ECO was pleased to wake up Sunday to the news that Presidents Obama and Xi had agreed to work together to combat climate change by phasing down the super greenhouse gases, hydrofluorocarbons (HFCs), under the Montreal Protocol. An agreement under Montreal could prevent emissions of 100 billion tonnes CO2e by 2050. First that great party on Saturday, and then this?!
For a while now, the EU has been busy pushing a COP decision at Warsaw that will urge Parties to begin this exact same process under the Montreal Protocol, and they are clearly excited to have China and the US in agreement. As Connie Hedegaard tweeted Saturday, “Welcome on board!” All eyes are now on the next intersessional meeting of the Montreal Protocol happening in a few weeks, hoping it will turn this political arrangement into concrete, short-term action, which must not stop at phasing down, but start phasing out with appropriate finance and technology support to developing countries.
HFCs are human-manufactured chemicals, primarily used in refrigeration, air conditioning and foam blowing, which were commercialised to replace the high-Global Warming Potential, ozone depleting, human manufactured chemicals phased out by the Montreal Protocol over the past 25 years. Yet, HFCs are also extremely harmful to the climate, with global warming potentials much higher than carbon dioxide. Fortunately, commercially available, climate friendly natural alternatives exist for most of their uses, and developed countries should ensure that these are provided to developing countries at an affordable cost to enable them to take a faster phase in.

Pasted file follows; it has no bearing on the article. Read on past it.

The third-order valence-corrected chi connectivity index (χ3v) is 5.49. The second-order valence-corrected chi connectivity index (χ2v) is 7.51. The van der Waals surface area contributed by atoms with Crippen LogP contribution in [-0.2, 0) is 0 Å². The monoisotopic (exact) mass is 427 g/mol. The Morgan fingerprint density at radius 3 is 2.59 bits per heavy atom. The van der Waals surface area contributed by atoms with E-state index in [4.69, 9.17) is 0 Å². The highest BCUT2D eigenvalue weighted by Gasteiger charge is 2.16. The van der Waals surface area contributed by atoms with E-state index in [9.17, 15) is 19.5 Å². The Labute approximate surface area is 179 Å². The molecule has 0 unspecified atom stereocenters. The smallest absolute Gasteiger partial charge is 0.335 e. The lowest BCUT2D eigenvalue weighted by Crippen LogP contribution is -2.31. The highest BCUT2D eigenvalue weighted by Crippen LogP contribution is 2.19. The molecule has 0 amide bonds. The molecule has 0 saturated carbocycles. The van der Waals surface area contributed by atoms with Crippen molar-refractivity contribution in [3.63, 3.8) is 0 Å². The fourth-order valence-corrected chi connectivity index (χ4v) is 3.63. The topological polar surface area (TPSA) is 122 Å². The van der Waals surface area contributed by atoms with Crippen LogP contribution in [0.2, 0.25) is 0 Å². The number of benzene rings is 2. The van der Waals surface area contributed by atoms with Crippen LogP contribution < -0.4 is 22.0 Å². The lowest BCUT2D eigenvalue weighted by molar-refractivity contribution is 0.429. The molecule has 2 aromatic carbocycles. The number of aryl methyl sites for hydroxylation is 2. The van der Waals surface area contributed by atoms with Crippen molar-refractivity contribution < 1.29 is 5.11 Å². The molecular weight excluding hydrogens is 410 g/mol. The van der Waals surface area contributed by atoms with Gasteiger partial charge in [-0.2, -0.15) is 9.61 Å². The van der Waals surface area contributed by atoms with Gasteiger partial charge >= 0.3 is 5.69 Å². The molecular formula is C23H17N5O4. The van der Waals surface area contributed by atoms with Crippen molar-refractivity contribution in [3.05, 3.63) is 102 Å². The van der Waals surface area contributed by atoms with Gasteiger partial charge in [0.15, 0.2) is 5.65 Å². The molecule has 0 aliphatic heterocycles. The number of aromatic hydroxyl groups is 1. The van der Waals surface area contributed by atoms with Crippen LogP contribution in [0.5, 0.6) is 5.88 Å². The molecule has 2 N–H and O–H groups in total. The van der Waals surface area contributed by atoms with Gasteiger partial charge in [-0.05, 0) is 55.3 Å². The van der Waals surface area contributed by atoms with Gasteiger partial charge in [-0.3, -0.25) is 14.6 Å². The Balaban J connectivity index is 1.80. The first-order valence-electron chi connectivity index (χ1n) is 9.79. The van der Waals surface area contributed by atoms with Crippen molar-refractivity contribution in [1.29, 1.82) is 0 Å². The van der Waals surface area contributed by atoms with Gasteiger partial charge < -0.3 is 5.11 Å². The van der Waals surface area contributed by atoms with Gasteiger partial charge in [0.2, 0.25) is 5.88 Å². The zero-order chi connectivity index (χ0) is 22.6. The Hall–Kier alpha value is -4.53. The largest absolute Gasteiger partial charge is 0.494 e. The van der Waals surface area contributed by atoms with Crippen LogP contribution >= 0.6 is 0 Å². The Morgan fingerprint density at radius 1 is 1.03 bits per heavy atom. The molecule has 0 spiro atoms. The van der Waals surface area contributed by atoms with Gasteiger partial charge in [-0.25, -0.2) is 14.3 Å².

Under the Montreal Protocol, all 197 Parties have accepted firm reduction commitments. These commitments are based on the legal principle of common but differentiated responsibilities that incorporates a grace period for developing countries and financial and technology transfer support. This allows them to implement mandated phase-out schedules after developed countries, in recognition of developed countries’ larger historical contribution to ozone depletion and developing countries’ right to continued growth and development. In addition, the Montreal Protocol has financially supported the phase-out of ozone depleting substances in developing countries through developed country contributions administered by the Multilateral Fund (MLF).
On Monday, the EU held a side event to discuss how to deliver progress on HFCs in practical terms. A far cry from some of the more theoretical debates happening elsewhere, this took a packed room through a demonstration of what the Montreal Protocol has achieved in terms of climate mitigation and technology transfer. A whopping 220 Gt CO2e have been avoided since the early 1990s alone, with the $3 billion channelled through the MLF. The message came across loud and clear: if you’re looking for bang for your buck, look no further than the Montreal Protocol. This led more than one participant to ask why we’re not using the tried and tested mechanisms already in place to get rid of these super greenhouse gases.
ECO wonders the same thing, and hopes Parties will stop their politics and get to work. ECO also calls upon developed countries to ensure that support is provided to financial and technology transfer to ensure these technologies are available at affordable costs to developing countries, and encourages a faster phase out to better technologies.